Turkey meat also comes into play in sausage making and in what Americans call ground round. Several different types of meat, including turkey, are mixed together on the spot in a macerator to form a magnificently tasty burger. I had never been particularly fond of sausages until I ate the ones available here. Now, I can’t get enough. Every butcher shop and food market seems to have its own recipe, and they are all different and amazing. The patties for hamburgers are often made of a similar mix, which infuses them with a rich array of flavors and textures.
It’s difficult perhaps to believe, but the best hamburgers I have ever had in my life have been here in Italy, whether in our own village or a nearby town. Maybe it’s the freshness of the ingredients or the absence of GMO products. Having grown up in the American Midwest, where hamburgers are a food group in themselves, this difference in taste is astonishing. Though a bit embarrassing to admit, one of our “guilty pleasures” is to stop at a McDonald’s for a Big Mac every few months. They are incredibly good.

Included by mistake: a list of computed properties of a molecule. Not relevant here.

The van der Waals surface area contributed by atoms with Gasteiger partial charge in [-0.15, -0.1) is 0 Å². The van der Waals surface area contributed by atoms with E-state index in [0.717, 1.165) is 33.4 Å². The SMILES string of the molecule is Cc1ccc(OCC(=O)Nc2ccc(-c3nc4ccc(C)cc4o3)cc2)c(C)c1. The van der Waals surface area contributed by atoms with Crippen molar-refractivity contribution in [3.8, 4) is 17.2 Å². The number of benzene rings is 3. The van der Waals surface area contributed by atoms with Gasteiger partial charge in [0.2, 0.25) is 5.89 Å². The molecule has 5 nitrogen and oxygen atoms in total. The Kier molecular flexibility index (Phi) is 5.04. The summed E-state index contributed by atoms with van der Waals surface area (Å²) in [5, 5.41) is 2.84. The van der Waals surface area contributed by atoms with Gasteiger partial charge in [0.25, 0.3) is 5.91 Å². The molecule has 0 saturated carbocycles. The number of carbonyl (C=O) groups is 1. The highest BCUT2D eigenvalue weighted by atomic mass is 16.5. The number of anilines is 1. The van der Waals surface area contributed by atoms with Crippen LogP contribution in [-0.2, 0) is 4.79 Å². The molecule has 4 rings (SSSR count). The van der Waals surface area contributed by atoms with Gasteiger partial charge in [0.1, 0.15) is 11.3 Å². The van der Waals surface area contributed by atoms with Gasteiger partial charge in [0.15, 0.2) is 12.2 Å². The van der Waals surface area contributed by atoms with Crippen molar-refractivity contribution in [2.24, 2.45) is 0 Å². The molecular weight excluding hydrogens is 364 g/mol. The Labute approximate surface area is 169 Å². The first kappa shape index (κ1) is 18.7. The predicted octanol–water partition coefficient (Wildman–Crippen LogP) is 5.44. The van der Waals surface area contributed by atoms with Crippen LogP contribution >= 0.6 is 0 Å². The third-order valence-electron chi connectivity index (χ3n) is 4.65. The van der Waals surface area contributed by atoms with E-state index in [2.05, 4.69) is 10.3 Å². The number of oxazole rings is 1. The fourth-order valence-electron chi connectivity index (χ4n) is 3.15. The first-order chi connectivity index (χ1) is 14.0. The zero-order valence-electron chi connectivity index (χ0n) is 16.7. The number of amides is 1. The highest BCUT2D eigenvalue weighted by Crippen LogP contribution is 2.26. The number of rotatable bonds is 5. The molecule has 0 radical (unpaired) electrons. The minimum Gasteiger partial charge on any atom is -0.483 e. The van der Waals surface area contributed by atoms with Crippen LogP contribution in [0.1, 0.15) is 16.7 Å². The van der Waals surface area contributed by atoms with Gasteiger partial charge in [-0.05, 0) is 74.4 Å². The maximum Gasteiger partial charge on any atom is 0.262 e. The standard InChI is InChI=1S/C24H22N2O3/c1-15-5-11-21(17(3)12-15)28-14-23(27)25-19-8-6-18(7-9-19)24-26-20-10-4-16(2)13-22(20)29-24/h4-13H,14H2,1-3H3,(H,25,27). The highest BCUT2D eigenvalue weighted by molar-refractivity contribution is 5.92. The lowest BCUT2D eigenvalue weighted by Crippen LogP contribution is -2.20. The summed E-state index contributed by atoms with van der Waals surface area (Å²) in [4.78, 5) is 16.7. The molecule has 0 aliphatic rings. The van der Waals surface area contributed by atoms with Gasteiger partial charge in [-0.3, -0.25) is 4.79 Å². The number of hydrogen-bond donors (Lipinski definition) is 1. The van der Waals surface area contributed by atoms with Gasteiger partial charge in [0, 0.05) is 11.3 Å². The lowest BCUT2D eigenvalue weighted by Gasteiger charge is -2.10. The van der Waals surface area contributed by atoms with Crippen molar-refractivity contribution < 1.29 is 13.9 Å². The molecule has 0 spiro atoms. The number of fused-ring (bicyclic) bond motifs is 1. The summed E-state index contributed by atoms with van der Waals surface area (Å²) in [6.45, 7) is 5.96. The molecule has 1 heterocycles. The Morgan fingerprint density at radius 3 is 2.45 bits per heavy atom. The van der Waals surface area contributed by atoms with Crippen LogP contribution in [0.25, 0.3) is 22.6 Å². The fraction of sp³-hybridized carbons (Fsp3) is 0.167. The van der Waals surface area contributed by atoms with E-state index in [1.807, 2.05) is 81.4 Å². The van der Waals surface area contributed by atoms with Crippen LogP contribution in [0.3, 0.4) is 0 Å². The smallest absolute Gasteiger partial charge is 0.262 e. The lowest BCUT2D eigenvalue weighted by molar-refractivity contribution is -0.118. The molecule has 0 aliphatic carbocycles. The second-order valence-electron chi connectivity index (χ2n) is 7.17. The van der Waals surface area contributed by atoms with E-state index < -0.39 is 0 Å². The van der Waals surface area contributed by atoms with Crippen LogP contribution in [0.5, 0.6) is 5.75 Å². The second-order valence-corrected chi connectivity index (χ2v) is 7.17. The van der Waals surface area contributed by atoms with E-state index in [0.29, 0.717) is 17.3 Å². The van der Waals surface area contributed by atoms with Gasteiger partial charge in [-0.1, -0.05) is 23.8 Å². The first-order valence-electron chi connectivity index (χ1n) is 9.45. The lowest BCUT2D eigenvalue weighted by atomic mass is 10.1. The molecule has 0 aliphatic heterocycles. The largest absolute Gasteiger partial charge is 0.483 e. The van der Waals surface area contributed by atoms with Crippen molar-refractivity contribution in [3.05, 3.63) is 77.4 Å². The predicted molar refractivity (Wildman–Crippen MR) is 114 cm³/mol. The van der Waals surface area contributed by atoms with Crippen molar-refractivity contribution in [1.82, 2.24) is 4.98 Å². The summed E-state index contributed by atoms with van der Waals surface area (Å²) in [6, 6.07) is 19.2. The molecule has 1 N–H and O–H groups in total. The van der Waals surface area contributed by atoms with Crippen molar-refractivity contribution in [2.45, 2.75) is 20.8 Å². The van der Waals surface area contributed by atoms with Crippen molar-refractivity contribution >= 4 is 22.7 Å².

But back to Thanksgiving. We usually invite a mix of Italians and expats for a lavish T-Day meal. Of course, the fourth Thursday of November is a normal workday in Italy, so dinner is in the evening. Our Italian guests are often perplexed by the placement of all the food on one large plate. Italians eat in courses, according to a rigid progression from light to heavy items. Each course is served on a separate plate in sequence, from carbs followed by proteins and then vegetables. Finally, dessert followed by espresso and often a special liqueur. This ritual is ubiquitous.